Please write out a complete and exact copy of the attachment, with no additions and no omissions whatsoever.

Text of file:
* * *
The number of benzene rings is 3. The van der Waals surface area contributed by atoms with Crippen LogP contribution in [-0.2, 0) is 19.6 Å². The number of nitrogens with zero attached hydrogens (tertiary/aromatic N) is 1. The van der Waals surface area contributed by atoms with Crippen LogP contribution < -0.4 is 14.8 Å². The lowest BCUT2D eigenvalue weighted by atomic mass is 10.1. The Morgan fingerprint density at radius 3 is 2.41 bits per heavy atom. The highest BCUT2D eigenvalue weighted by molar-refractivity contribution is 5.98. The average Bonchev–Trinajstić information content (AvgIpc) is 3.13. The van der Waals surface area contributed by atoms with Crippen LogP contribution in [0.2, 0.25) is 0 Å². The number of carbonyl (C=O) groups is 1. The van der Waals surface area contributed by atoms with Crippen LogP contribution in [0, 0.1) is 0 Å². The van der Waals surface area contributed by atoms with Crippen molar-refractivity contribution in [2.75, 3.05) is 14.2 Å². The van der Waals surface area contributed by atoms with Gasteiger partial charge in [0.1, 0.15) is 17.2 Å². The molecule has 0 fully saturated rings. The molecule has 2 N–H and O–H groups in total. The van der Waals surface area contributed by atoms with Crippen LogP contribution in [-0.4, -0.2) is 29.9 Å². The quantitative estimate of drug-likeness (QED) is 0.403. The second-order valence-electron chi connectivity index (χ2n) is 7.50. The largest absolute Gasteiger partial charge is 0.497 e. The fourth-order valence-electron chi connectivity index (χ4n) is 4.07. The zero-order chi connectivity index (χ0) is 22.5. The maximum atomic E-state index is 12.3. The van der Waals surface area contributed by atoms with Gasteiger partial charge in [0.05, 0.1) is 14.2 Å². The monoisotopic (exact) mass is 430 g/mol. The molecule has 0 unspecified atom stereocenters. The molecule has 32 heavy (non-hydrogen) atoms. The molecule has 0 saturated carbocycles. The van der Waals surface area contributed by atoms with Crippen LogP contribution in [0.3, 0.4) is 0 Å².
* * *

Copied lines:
The number of benzene rings is 3. The van der Waals surface area contributed by atoms with Crippen LogP contribution in [-0.2, 0) is 19.6 Å². The number of nitrogens with zero attached hydrogens (tertiary/aromatic N) is 1. The van der Waals surface area contributed by atoms with Crippen LogP contribution < -0.4 is 14.8 Å². The lowest BCUT2D eigenvalue weighted by atomic mass is 10.1. The Morgan fingerprint density at radius 3 is 2.41 bits per heavy atom. The highest BCUT2D eigenvalue weighted by molar-refractivity contribution is 5.98. The average Bonchev–Trinajstić information content (AvgIpc) is 3.13. The van der Waals surface area contributed by atoms with Crippen LogP contribution in [0.2, 0.25) is 0 Å². The number of carbonyl (C=O) groups is 1. The van der Waals surface area contributed by atoms with Crippen LogP contribution in [0, 0.1) is 0 Å². The van der Waals surface area contributed by atoms with Crippen molar-refractivity contribution in [2.75, 3.05) is 14.2 Å². The van der Waals surface area contributed by atoms with Gasteiger partial charge in [0.1, 0.15) is 17.2 Å². The molecule has 0 fully saturated rings. The molecule has 2 N–H and O–H groups in total. The van der Waals surface area contributed by atoms with Crippen LogP contribution in [-0.4, -0.2) is 29.9 Å². The quantitative estimate of drug-likeness (QED) is 0.403. The second-order valence-electron chi connectivity index (χ2n) is 7.50. The largest absolute Gasteiger partial charge is 0.497 e. The fourth-order valence-electron chi connectivity index (χ4n) is 4.07. The zero-order chi connectivity index (χ0) is 22.5. The maximum atomic E-state index is 12.3. The van der Waals surface area contributed by atoms with Gasteiger partial charge in [0.05, 0.1) is 14.2 Å². The monoisotopic (exact) mass is 430 g/mol. The molecule has 0 unspecified atom stereocenters. The molecule has 32 heavy (non-hydrogen) atoms. The molecule has 0 saturated carbocycles. The van der Waals surface area contributed by atoms with Crippen LogP contribution in [0.3, 0.4) is 0 Å².